Monday, March 28, 2016

What is the Tabernacle (Mishkan)? - Torah Portion Terumah - The Overview of the Mishkan

Written Torah provides two verses that directly answer what is the Tabernacle:
YLT Exodus 25:8  'And they have made for Me a sanctuary, and I have tabernacled in their midst; 
YLT Lv 26:11  'And I have given My tabernacle in your midst, and My soul doth not loathe you;
After giving the 10 commandments and the Written Torah at Mt. Sinai, Yahuah asked Moses to create a sanctuary for Him, so that He could dwell (tabernacle) among His people. This was the Tabernacle, in Hebrew known as Mishkan.

The Mishkan (Tabernacle) was a portable sanctuary, a spiritual center in the middle of the desert. It was the place where the Children of Israel would bring slaughters to atone for sins or express gratitude. It was the place where Yahuah God would communicate with Moses and Aaron, His voice emanating from between the two cherubim on top of the Ark of the Covenant in the Holy of Holies section of the Tabernacle Mishkan. It was the place where Yahuah was close to His people. The presence of the Tabernacle Mishkan was a sign of approval from God and His satisfaction with the Children of Israel.

How did it happen:

After the Golden Calf incident and following plague and forgiveness, the command finally came. The Tabernacle would be a sign of the renewed closeness between Yahuah and the Hebrews.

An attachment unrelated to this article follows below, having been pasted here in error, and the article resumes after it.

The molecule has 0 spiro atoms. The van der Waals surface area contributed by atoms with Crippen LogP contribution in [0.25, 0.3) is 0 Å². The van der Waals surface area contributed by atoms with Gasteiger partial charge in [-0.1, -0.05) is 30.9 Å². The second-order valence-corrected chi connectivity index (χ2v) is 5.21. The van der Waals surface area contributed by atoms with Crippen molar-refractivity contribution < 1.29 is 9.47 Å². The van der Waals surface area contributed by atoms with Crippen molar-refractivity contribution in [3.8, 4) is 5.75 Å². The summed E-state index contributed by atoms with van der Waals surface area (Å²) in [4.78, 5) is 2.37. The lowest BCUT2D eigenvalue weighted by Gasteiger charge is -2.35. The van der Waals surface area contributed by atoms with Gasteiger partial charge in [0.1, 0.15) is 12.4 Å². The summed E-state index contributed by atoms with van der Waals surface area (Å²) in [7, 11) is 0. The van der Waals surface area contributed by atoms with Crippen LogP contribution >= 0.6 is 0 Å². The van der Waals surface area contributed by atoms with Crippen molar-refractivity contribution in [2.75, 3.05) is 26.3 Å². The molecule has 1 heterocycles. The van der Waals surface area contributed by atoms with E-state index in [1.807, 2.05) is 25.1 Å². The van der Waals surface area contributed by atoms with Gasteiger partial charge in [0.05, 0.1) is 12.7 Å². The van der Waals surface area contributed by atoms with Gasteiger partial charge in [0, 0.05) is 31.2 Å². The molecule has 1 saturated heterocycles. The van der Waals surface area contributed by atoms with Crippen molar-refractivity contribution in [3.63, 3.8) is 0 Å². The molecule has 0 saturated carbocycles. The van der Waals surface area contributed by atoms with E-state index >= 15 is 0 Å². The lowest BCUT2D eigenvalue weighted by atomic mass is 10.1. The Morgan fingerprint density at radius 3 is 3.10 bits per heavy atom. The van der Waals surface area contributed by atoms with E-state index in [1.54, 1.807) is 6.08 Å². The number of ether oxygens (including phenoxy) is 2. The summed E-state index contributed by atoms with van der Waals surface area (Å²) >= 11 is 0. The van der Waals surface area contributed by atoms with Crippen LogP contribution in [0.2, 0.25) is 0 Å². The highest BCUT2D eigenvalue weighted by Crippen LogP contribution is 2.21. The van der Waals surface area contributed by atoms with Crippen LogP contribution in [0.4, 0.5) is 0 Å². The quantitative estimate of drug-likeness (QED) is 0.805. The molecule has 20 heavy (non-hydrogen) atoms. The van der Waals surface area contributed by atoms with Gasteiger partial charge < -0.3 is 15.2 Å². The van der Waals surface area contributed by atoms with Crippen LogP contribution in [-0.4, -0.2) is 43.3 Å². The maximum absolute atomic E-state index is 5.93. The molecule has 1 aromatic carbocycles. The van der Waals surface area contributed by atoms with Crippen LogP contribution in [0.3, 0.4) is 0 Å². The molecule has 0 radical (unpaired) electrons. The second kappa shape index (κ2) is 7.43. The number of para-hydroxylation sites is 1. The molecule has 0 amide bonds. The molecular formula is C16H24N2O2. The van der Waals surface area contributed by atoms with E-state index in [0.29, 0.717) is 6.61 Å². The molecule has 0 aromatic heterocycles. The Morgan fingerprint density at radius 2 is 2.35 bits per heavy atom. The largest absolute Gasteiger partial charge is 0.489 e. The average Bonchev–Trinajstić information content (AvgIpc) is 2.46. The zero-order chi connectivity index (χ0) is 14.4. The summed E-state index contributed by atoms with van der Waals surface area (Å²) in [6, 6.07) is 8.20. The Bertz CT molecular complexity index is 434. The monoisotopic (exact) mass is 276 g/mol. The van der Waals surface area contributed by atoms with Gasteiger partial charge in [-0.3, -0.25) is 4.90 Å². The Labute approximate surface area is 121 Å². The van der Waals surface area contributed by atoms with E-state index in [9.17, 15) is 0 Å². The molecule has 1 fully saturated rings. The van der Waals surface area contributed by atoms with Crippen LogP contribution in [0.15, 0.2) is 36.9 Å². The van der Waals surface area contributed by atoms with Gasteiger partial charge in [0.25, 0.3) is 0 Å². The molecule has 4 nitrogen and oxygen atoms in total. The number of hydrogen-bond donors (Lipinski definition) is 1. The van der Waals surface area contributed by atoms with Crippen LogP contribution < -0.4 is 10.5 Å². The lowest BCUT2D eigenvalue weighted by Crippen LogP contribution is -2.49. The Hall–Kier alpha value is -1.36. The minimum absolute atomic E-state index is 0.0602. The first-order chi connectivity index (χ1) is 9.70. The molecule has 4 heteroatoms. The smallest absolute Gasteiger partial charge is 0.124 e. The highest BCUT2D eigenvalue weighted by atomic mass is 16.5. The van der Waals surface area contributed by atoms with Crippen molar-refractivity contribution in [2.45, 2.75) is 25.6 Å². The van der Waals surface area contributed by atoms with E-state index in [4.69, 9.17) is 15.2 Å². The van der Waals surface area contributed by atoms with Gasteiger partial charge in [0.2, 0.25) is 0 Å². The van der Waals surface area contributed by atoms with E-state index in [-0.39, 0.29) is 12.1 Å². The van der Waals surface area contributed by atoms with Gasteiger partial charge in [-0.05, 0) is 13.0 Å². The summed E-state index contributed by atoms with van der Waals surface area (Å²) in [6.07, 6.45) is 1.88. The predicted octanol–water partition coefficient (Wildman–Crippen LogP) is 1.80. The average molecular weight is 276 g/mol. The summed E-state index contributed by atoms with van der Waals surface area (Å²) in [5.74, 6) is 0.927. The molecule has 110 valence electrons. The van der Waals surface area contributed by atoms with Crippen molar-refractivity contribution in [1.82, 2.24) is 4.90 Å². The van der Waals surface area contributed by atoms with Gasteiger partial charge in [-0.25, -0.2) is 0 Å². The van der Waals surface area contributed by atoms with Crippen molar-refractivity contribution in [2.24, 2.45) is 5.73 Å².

Yahuah specified that the work be overseen by Bezalel from the tribe of Judah, who was joined by Oholiab from the tribe of Dan. The people were commanded to make a voluntary offering (terumah) and donate materials and labour to work on the building, such as weaving and crafting. Within a short time, probably around one year, the entire structure was complete.

What was Tabernacle Mishkan?

The Mishkan sat inside a large Courtyard that was 120 cubits long and 60 cubits wide (a cubit is approximately 18 inches, or 46 cm). The courtyard was surrounded by a linen partition which was 100 cubits in total length and 50 cubits in total width, held up by wooden pillars and copper sockets and fastened to the ground with stakes. In the center of the eastern half of the courtyard stood the large copper altar, which was used for animal slaughters. The altar was square, 5x5x3 cubits, which was the perfect size for sons of Aaron to access it and to fit the slaughtered animals. Between the copper altar and the entrance of the Tent of the sanctuary stood the Copper Laver where the priests would wash their hands and feet.

The sanctuary, the Tent of the Taberncle itself was 31 cubits long and 10 cubits wide. Its walls were made of thin, gold-plated, acacia-wood boards standing side-by-side to form three sides of a rectangle. The beams were inserted into interlocking silver sockets and were held in place by long, gold-plated, wooden poles. The Entrance curtain hangings covered the fourth side and served as the entrance into the Mishkan.

The first, the bottom covering of the Tabernacle was a tapestry, woven of linen and red, blue, and purple wool, with cherubim embroidered on it. The tapestry consisted of the two separate sections, which were connected together by a row of 50 golden clasps. The tapestry was covered by a second covering, a layer of goat hair, with its halves similarly attached with the 50 copper clasps. These two layers covered the top of the structure and hung over the wooden walls of the Mishkan. Additionally, red-dyed ram skin covering, which was probably one long piece and so-called "Tachash" (or "darkened) skin covering covered the roof of the structure.

What was inside the Mishkan Tabernacle?